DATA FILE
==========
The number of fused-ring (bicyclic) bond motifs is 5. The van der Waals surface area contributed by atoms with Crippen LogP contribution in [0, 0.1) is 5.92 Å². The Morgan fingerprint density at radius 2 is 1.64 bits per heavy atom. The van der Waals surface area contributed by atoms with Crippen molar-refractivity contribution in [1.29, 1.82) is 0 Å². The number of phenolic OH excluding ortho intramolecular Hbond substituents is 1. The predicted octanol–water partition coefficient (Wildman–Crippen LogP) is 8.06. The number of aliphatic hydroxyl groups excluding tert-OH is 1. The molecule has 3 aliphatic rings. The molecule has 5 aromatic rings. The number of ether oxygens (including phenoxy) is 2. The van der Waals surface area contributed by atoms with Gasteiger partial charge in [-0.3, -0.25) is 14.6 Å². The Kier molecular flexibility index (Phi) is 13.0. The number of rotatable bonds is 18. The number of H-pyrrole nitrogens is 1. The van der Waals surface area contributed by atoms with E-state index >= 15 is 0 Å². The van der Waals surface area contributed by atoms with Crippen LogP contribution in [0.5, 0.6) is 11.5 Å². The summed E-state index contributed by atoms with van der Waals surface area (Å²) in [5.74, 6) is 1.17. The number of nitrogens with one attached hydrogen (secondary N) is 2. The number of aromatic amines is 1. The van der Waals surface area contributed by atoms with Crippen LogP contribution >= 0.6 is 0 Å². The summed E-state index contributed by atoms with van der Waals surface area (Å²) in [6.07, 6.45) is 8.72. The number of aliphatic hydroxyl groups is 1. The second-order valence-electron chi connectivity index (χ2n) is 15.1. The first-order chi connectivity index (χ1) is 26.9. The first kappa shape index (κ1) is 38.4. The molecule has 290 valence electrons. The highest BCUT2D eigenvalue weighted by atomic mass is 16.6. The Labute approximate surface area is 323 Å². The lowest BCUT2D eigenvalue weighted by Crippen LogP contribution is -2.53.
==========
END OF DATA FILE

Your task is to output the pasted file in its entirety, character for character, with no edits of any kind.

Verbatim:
The number of fused-ring (bicyclic) bond motifs is 5. The van der Waals surface area contributed by atoms with Crippen LogP contribution in [0, 0.1) is 5.92 Å². The Morgan fingerprint density at radius 2 is 1.64 bits per heavy atom. The van der Waals surface area contributed by atoms with Crippen molar-refractivity contribution in [1.29, 1.82) is 0 Å². The number of phenolic OH excluding ortho intramolecular Hbond substituents is 1. The predicted octanol–water partition coefficient (Wildman–Crippen LogP) is 8.06. The number of aliphatic hydroxyl groups excluding tert-OH is 1. The molecule has 3 aliphatic rings. The molecule has 5 aromatic rings. The number of ether oxygens (including phenoxy) is 2. The van der Waals surface area contributed by atoms with Gasteiger partial charge in [-0.3, -0.25) is 14.6 Å². The Kier molecular flexibility index (Phi) is 13.0. The number of rotatable bonds is 18. The number of H-pyrrole nitrogens is 1. The van der Waals surface area contributed by atoms with E-state index >= 15 is 0 Å². The van der Waals surface area contributed by atoms with Crippen LogP contribution in [0.5, 0.6) is 11.5 Å². The summed E-state index contributed by atoms with van der Waals surface area (Å²) in [5.74, 6) is 1.17. The number of nitrogens with one attached hydrogen (secondary N) is 2. The number of aromatic amines is 1. The van der Waals surface area contributed by atoms with Crippen LogP contribution >= 0.6 is 0 Å². The summed E-state index contributed by atoms with van der Waals surface area (Å²) in [6.07, 6.45) is 8.72. The number of aliphatic hydroxyl groups is 1. The second-order valence-electron chi connectivity index (χ2n) is 15.1. The first-order chi connectivity index (χ1) is 26.9. The first kappa shape index (κ1) is 38.4. The molecule has 290 valence electrons. The highest BCUT2D eigenvalue weighted by atomic mass is 16.6. The Labute approximate surface area is 323 Å². The lowest BCUT2D eigenvalue weighted by Crippen LogP contribution is -2.53.